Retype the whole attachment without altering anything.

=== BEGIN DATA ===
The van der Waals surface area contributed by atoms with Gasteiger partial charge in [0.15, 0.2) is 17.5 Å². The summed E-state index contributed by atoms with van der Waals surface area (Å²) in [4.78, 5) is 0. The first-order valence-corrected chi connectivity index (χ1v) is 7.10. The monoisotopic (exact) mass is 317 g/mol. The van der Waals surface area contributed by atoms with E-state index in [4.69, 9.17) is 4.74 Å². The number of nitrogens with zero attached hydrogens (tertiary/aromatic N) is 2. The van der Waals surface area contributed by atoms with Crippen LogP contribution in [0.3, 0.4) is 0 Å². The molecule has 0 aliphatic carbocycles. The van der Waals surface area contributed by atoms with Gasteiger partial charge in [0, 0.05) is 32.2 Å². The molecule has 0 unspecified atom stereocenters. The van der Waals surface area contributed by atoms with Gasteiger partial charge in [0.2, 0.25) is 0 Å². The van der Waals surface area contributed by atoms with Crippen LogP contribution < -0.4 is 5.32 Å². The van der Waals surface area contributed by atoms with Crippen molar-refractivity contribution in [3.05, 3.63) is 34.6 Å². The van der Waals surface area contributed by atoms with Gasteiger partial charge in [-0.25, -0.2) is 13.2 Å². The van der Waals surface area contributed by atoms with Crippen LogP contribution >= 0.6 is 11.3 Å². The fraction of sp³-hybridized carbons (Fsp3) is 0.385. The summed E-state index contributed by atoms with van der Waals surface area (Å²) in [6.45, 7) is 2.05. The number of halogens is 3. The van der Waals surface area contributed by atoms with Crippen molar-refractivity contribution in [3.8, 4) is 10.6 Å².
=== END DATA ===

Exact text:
The van der Waals surface area contributed by atoms with Gasteiger partial charge in [0.15, 0.2) is 17.5 Å². The summed E-state index contributed by atoms with van der Waals surface area (Å²) in [4.78, 5) is 0. The first-order valence-corrected chi connectivity index (χ1v) is 7.10. The monoisotopic (exact) mass is 317 g/mol. The van der Waals surface area contributed by atoms with E-state index in [4.69, 9.17) is 4.74 Å². The number of nitrogens with zero attached hydrogens (tertiary/aromatic N) is 2. The van der Waals surface area contributed by atoms with Crippen LogP contribution in [0.3, 0.4) is 0 Å². The molecule has 0 aliphatic carbocycles. The van der Waals surface area contributed by atoms with Gasteiger partial charge in [0, 0.05) is 32.2 Å². The molecule has 0 unspecified atom stereocenters. The van der Waals surface area contributed by atoms with Gasteiger partial charge in [0.2, 0.25) is 0 Å². The van der Waals surface area contributed by atoms with Crippen LogP contribution < -0.4 is 5.32 Å². The van der Waals surface area contributed by atoms with Crippen molar-refractivity contribution in [3.05, 3.63) is 34.6 Å². The van der Waals surface area contributed by atoms with Gasteiger partial charge in [-0.25, -0.2) is 13.2 Å². The van der Waals surface area contributed by atoms with Crippen LogP contribution >= 0.6 is 11.3 Å². The fraction of sp³-hybridized carbons (Fsp3) is 0.385. The summed E-state index contributed by atoms with van der Waals surface area (Å²) in [6.45, 7) is 2.05. The number of halogens is 3. The van der Waals surface area contributed by atoms with Crippen molar-refractivity contribution in [3.8, 4) is 10.6 Å².